• 1 tablespoon sesame seeds
  • 2 cloves garlic, crushed or minced
  • 1 tablespoon minced ginger
  • 1 green onion, coarsely chopped
  • 1 1/2 tablespoons sugar
  • 1/4 cup soy sauce
  • 1 tablespoon Asian sesame oil
  • 1 pound tender beef (flatiron or sirloin)
  • Kimchi (available at Asian groceries)
  • Marinated Bean Sprouts (recipe follows)
  • Sesame Spinach (recipe follows)
  • Cucumber Salad (recipe follows)
  • Chile-Fried Little Fish (recipe follows)
  • 3 or 4 green onions, cut into 2-inch lengths (optional)
  • Cooked rice
Time Estimates

Prep time: 10 min  

Cook time: 20 min  

Total time: 30 min  


  1. Toast the sesame seeds in a dry skillet, stirring or shaking frequently, until lightly browned and fragrant. Transfer to a medium bowl and combine with the garlic, ginger, green onion, sugar, soy sauce, and sesame oil.
  2. Slice the beef thinly across the grain. To tell if it is tender enough to cook as is, dip a piece in the marinade and quickly sauté it in a hot skillet (the one you used for the sesame seeds) and cook to medium-rare, 30 seconds to a minute per side. If this results in a chewy cut, tenderize a slice by scoring it with shallow X-shaped cuts, whacking it with the side of a cleaver or a meat pounder, or both. Slice and, if necessary, tenderize the remaining meat and add the slices to the marinade. Marinate overnight in the bowl or in a sealable plastic bag.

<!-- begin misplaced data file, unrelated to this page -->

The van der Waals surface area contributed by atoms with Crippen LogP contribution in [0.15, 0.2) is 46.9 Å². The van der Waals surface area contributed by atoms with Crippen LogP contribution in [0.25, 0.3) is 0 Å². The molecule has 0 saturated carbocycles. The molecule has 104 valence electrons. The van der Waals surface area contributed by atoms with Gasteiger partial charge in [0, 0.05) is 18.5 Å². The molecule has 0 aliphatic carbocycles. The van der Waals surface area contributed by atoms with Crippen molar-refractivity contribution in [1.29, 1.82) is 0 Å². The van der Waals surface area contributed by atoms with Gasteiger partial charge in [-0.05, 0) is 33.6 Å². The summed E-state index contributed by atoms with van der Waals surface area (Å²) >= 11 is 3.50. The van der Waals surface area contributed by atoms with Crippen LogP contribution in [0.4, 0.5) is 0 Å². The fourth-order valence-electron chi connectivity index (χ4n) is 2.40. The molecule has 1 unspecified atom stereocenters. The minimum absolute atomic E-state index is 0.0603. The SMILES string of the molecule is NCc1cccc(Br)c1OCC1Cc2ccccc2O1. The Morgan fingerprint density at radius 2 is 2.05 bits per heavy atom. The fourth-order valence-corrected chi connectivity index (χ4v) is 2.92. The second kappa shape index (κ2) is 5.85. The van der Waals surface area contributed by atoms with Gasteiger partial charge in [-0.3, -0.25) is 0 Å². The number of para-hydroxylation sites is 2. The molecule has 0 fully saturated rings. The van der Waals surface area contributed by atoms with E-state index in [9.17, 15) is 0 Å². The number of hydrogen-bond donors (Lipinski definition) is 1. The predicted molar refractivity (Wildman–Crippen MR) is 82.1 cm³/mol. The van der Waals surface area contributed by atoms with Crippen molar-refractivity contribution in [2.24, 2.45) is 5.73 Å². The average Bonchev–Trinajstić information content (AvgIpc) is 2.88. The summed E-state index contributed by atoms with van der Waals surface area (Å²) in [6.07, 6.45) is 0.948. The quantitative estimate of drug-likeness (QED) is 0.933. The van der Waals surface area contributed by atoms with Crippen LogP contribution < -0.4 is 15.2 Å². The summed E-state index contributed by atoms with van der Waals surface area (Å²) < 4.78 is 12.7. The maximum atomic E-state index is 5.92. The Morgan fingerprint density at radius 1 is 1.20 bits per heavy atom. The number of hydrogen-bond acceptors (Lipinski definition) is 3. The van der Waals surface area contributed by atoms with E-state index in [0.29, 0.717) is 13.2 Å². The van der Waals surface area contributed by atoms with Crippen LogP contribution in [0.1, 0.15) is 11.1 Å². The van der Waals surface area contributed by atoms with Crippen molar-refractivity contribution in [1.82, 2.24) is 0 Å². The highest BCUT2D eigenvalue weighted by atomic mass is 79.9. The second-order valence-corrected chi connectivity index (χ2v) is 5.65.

3. At your leisure, prepare the garnishes.
  4. Set the table with a rice bowl or small plate for each diner and place the garnishes in the middle, within everyone’s reach. Preheat a stovetop or tabletop grill and have a warm platter ready to receive the meat. Grill the meat slices to medium-rare or to your liking, 30 seconds to a minute per side. Serve immediately with rice.


Makes 4 to 6 servings

Good to know

Variously spelled bulgogi, bulkogi, or other variations, this dish of thinly sliced beef in a sesame and soy marinade is Korea’s best known specialty and is probably on the menu of every Korean restaurant in North America (except those catering to vegetarians). In some restaurants, diners cook the meat themselves on a hibachi-like grill at the table, which you can do at home if you have an appropriate tabletop grill or even an electric skillet.

Which beer should I drink with this?

Go for the malt flavors here — amber ale, dunkel, maybe a sweet stout.


1. Short ribs, especially the thin crosscut version called flanken ribs, are the traditional cut for this dish, and while they have lots of flavor, I find them hard to eat with chopsticks. I prefer a more tender boneless cut such as the small, tender flatiron muscle in the chuck or various parts of the sirloin. If you’re not sure, ask for something suitable for stir-frying. 

2. By itself, bulgogi would just be another version of soy-flavored grilled beef. What makes it special is the assortment of little dishes set out to accompany the beef and rice. I have seen as many as seventeen items served along with bulgogi in restaurants. Kimchi, the fiery pickle that seems to be equal parts cabbage and chile powder, is a given; it’s widely available wherever Asian foods are sold, so I suggest buying it already made. Bean-sprout salads are another constant, often several varieties, as are spinach and cucumber salads. I have suggested a modest assortment, including one for the adventurous made from tiny dried fish.